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You are trying to prove me wrong by taking my point and completely oversimplifying and generalizing it to make it look inane. We both know none of what you said is true.
I had a long post written out, but instead I'll just say this: I don't begrudge anyone for believing in religion. There are without a doubt certain societal benefits that can be achieved through the lessons that are prevalent throughout all religion. Great things have been done in the world because of religion.
However, terrible things have been done because of it as well. The simple fact that wars have been fought over a belief tells us that religion is dangerous. In the western world, there is a large amount of hypocrisy when it comes to thanking God for what we have, but not recognizing that he has abandoned many in other places (Africa) they are much more pious than us.
As for your points, are you trying to say that God is an "implausible unicorn fantasy?" Because with the evidence we have, it isn't far off.
This post was edited by BlackAnGold 13 months ago
A war was started over a soccer match, too. And quite possibly over the attempt to kill the father of a new leader.
Are those better reasons for war because they aren't religious-based?
The notion that people "fight wars over religion" is a bit overblown. People fight wars because they want to take something from someone else or because they want to build the world in their own image. Sure, people have used religion as an excuse, but if you eliminate religion from the world, those people will find other reasons to start wars and do bad things.
Also, "religion" does not necessarily have to entail a belief in God. People follow a charismatic leader, brand, sports team, etc. with religious fervor. One will be replaced by another, and the one that makes you accountable for your actions for all eternity is probably the least dangerous of the bunch.
Well, I mean, that’s what it is. I doodoo and then listen to Katy Perry.
You're assuming all believers have come to believe via one path which is simply unproven and inaccurate.
The 'configuration' of a believer varies. There are millions of believers that never set foot in a church growing up and there are millions of believers that are educated. A 60 yr old white male born in NYC that never attended church and graduated from Yale could become a believer.
I actually would have rather you posted that I believe in a fairy tale than trying to tell us why and how we believe.
This post was edited by naegeleterp 13 months ago
Terrible people are going to do terrible things, whether religion is the banner they are flying or not.
I love Francis, and I read the Gospels
And yea just like JC, I got apostles
i didn't think people still took them seriously
Phatboy if you had any balls I'd meet you at the AFA Boxing gym and have Coach Weichers put some gloves on us.
His point stands. The vast majority of religious people have the religion of their parents.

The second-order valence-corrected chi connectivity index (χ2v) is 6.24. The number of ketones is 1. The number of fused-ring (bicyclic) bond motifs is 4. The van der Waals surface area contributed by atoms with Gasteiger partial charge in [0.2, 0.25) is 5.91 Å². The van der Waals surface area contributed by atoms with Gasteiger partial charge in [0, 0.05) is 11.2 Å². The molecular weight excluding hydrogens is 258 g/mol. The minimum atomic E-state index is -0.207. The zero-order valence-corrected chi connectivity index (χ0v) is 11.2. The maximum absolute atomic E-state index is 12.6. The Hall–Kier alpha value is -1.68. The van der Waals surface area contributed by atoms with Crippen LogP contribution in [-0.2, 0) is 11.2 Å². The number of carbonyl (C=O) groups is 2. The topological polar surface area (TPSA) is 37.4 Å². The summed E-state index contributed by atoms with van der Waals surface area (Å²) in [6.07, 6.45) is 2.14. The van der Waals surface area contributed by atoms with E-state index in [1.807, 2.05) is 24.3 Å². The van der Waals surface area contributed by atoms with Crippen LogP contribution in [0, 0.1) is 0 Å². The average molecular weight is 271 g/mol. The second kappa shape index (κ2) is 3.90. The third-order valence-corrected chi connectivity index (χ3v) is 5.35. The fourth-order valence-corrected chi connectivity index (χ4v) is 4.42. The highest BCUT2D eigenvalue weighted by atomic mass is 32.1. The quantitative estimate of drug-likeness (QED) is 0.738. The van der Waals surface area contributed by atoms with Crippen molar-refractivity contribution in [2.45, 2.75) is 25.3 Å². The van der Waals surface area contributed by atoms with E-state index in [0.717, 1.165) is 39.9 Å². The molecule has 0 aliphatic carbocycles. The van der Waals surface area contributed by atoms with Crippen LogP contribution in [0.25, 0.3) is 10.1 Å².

The erratic Peggy Noonan came up with a beautiful one this time.
There is a power in the new pope's humility, writes Peggy Noonan.
Yes, that is one path. I never argued against that.
To say it's the 'vast majority'? I don't know. Are you assuming? Do you have proof? I simply don't know for sure.
Even if it is the vast majority it still doesn't justify him using a generalization. There are many paths to becoming a believer.
Also, I'm very confused by your interest in this subject.
Just make a reference to Santa Claus and go on your way.
the vast majority of people have a lot of things in common with their parents.
It's clearly the vast majority, please...it's almost every single person. Not a lot of converts.
My interest in this subject is the rcc is evil and I don't like evil. I am trying to bring people to the light.
This post was edited by TortugaGrande 13 months ago
yes, of course they do.
urvey respondents were specifically asked if they were raised in
particular religion and whether they had ever switched to another
denomination or preferred no religion at all. Overall, 35.7% of those
who were raised with a particular religion had at some point switched
to another religion or no religion. Stated another way, about 2/3rds
stay with the religion in which they were raised.
Table 29 of the study presents the percent of people raised in a
particular religion who reported currently being members of that same
A. Major Religions
B. Major Protestant Denominations
Southern Baptist 71.8
United Methodist 63.0
Disciples of Christ 63.9
is there data on how many of the switchers went to "no religion" because I bet it's around 35.69999999
Humans are fallible and inherently evil therefore any person and their actions, whether they are religious or not, can be described as evil.
Also, if you're trying to convert people I don't think mocking or antagonzing them is a prudent way to do it.
ok, so the vast majority of believers have the religion of their parents. That still doesn't justify : "People don't take time to figure out whether or not they should believe. They are indoctrinated at a young age and blindly follow once they get older. "
You need to explore each believer's path as to how they got to that point. Every person's experience is different whether they had believers as parents or not.
It's still very much an individual journey and cannot be lumped into...well, your parents were christian.
I would say that even though someone's parents were believers it doesn't mean they didn't take the time to investigate and research what they believe in. I know it can be hard fathom in your guys' case but some very very smart people put a lot of thought and education into what they believe. Some of those people had religous parents, some did not.
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